Holy Ghost Movie Review

Brian "Head" Welch of heavy metal group "Korn" appears in Darren Wilson's new film Holy Ghost.

Brian “Head” Welch of heavy metal group “Korn” appears in Darren Wilson’s new film Holy Ghost. Photo from I Am Second.

Holy Ghost is an excellent documentary that focuses on understanding the person of the Holy Spirit. Holy Ghost, as Darren warned us, carries a distinctly different feel from Wanderlust’s previous films. Through a series of madcap adventures across the globe, the film also explores the Church’s growing tension between scripture-focused believers and supernatural-focused charismatics. While Wilson and the film obviously have a charismatic flavor, this film compared with its predecessors makes the most tactful outreach to the former; it proposes a kind of truce or “marriage” that understands and values both perspectives—the message being: “let’s do this together.” He accomplishes this through avoiding some of the more in-your-face miracles of the first movies (e.g. gold teeth and blind eyes healed), and focuses in on divine appointments, radical encounters with God’s love in unexpected places, and supernatural access (think the “Dome of the Rock” segment from Father of Lights). Additionally, he laces the film with supporting scripture to tie the present day work of the Holy Spirit to His past spoken word.

In its storytelling, Darren was unable to escape the need for his voice-over narration. Despite his initial plan to set the stage for each segment using scripture alone, the filmmakers were unable to gather enough coverage to tell the story without the help of Darren’s token narration. The film however doesn’t suffer too much for it, and for his fans, Darren’s recognizable voice maintains the handmade feel that has endeared audiences since Finger of God was released in 2007.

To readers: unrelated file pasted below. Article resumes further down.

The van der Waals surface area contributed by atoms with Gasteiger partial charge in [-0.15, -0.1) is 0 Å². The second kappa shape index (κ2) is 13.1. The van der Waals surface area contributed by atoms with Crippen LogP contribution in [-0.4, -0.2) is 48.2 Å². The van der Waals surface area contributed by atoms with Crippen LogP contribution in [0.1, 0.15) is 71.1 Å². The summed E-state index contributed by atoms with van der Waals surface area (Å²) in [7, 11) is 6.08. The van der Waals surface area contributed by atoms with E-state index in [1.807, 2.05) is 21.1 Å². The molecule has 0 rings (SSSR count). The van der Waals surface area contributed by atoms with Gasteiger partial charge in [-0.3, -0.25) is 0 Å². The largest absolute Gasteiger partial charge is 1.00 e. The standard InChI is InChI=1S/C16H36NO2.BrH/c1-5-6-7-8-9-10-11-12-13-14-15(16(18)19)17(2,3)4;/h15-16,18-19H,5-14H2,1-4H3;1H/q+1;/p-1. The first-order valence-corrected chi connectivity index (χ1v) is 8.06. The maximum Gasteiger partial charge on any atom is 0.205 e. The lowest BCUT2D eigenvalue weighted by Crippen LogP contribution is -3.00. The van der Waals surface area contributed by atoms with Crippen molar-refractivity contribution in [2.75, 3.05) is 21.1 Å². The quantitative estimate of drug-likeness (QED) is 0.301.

My only complaint (and it’s quite small) is that Darren uses up some of the most impactful miracles and stories in the first few minutes of the film, including some astounding words of knowledge while working with Jamie Galloway and a dynamite interview with theologian R. T. Kendall. Like Father of Lights, the climax of the film relies heavily on another story of supernatural access, where Darren and the crew get to film in some very exclusive spots—a story probably more interesting to the movie makers than movie goers.

From a technical point of view, the doc is Wilson and the crew’s best to date; their upfront capital investment in new equipment and their collective experience from previous projects really shines through breathtaking landscapes and intimate close ups. Apart from the occasional canted angle, waist-level shot where crew members were maintaining a low-profile for their own safety, shots are carefully planned and well lit—it’s just a beautiful film.

Watching the movie, I had the sense that it was going to make a profound impact on the Christian world. I hope you all get a chance to see it.

Watch the Movie

There’s more than one way to watch this movie, but if you’re eager, you can catch an early release with their digital premiere on August 9. Wilson has a unique release strategy for this, and you can probably help get this movie in front of more people who need to see it. Have a look: